Pa. state intern program helps recruit millennials to IT

Pennsylvania's deputy secretary for human resources and management shares tips for marketing to the elusive millennial generation.

CINCINNATI — The graying of American workers, especially around state government IT offices, has hiring managers around the nation scrambling to find ways to entice millennials to join the public sector.

That’s easier said than done, according to James Honchar, Pennsylvania’s deputy secretary for human resources and management.

“State governments are generally more of an aircraft carrier than a speedboat; we’re not going to turn on a dime,” Honchar said at a panel discussion at the annual conference of the National Association of State Technology Directors here Monday.

“You look at the [ages of the] average workforce of … state government, it has always been in the high 30s, lower 40s. Now, we want to do a transformational shift and say, ‘We’re going to replace that with the millennial population.’”


However, Honchar offered a variety of strategies to persuade a rising generation of younger workers to consider working for state IT departments over the private sector. The key, he said, is finding creative ways to deliver what’s important to millennials.

To discover what matters most to younger workers, Honchar and some of his colleagues spent time on college campuses to understand what makes a difference for millennials.

He believes there’s currently a severe lack of awareness on campuses about the potential of state technology work. Addressing that gap is an important first step, he said.

“You’d be surprised by how little not just the students, but how little the faculty actually know about how state governments works and about what jobs are out there,” Honchar said. “That’s our adult population, so can you imagine reaching out to 20-somethings and getting them into state governments when our adult population has very little clue what we’re all about?”

Honchar thinks a key tactic for filling that knowledge gap is modernizing states’ recruitment tools, noting that concise videos advertising specific positions can be particularly effective.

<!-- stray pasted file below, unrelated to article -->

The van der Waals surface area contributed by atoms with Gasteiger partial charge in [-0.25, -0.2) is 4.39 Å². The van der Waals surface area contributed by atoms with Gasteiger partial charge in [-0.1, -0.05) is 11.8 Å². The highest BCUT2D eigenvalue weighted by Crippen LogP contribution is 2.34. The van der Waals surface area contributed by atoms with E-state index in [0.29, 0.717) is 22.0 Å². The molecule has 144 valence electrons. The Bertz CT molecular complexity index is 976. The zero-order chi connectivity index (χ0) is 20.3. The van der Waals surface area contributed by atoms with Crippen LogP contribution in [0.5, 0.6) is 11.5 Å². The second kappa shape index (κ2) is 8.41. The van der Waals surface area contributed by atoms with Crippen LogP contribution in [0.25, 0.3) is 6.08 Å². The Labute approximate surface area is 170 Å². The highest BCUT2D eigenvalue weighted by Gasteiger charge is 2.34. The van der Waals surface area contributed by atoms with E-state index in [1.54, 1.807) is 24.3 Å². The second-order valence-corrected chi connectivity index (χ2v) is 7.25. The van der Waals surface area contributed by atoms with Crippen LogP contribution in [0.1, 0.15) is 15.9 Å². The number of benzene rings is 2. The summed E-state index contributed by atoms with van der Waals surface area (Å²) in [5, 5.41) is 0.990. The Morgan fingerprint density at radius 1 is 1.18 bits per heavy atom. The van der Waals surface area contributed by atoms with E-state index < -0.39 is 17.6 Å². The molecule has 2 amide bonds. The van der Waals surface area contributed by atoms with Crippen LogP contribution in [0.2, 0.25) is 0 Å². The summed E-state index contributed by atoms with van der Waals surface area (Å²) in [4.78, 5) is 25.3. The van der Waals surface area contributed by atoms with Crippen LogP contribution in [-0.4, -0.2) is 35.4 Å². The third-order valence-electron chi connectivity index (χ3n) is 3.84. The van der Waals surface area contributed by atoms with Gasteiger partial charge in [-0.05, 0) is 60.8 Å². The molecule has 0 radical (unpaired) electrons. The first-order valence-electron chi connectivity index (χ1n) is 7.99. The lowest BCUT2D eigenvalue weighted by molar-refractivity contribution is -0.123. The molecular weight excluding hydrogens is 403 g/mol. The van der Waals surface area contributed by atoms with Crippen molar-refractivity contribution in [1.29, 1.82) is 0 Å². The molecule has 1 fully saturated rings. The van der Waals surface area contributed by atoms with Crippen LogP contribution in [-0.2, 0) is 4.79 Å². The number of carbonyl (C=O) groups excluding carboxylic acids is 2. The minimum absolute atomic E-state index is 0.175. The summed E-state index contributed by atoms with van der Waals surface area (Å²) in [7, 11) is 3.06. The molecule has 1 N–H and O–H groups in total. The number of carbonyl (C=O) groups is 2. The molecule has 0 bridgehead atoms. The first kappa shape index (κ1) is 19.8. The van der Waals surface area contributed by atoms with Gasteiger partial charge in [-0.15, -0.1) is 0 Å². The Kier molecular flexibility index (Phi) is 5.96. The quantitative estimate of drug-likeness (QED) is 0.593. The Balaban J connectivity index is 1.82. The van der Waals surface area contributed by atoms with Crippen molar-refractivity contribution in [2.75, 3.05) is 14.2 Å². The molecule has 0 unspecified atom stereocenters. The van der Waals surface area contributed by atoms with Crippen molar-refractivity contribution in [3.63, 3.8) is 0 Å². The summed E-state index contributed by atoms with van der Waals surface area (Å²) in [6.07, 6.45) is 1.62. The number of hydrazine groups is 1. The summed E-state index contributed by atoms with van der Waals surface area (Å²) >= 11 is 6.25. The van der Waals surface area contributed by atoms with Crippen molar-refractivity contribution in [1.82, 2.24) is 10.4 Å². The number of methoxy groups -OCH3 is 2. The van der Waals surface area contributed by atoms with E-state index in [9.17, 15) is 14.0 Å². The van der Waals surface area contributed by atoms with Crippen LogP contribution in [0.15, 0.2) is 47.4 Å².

“What we heard at colleges and universities is it can’t be longer than 30 seconds,” Honchar said. “We have a civil service video in the state of Pennsylvania that is six minutes long. You will fall asleep, you will pass out and all it shows is people passing papers around.”

The age of the presenters in those videos is also crucial.

“Believe it or not, 28 years old is too old if you’re marketing to a college-level group,” Honchar said. “It’s got to be 22, 23 — folks that are right out of college — those are the people they want to see in their video. They don’t want to see 20-somethings, and they certainly don’t want to see 30-somethings.”

Honchar adds that his own state is working to encourage students to step directly out of the classroom and into the state capital with a new internship program.

He notes they’ve already secured funding for 65 paid interns across the state’s agencies this year, with 20 working in IT alone. The students work for the state for six months, including as many as three months after graduation.


The intern program bypasses the traditional state government civil service hiring process, Honchar said. “If the intern is happy and the agency is happy, then they’ll get a job offer.”

But Honchar stressed that recruiting and retaining younger workers also depends on altering a variety of job perks. In particular, he notes that Pennsylvania is considering changing the way it doles out vacation time to reflect millennials’ desire for a better work-life balance. Having more vacation time up front can make a recruiting difference, Honchar said.

“We’re looking right now at reversing our policy right now to give our new employees as much as three weeks of leave from day one, then maybe have that graduate as you move on in your later years,” he said.

Of course, Honchar also hopes states will prioritize providing funding for groundbreaking technology to attract recent grads with an eye on innovation.

“The ability for us to market using state-of-the-art technologies, the things that you do in state governments and IT are just phenomenal,” Honchar said. “The data that you have, the size of the information that you process, it’s just incredible and we have to do a much better job as state governments in branding that.”


But with all this talk of millennials, Honchar cautions that state governments can’t afford to ignore the talent and potential among their silver-haired staff.

“We can’t forget we have a whole bunch of great folks in other traditional areas that will be very good contributing members and very good for our market,” Honchar said.

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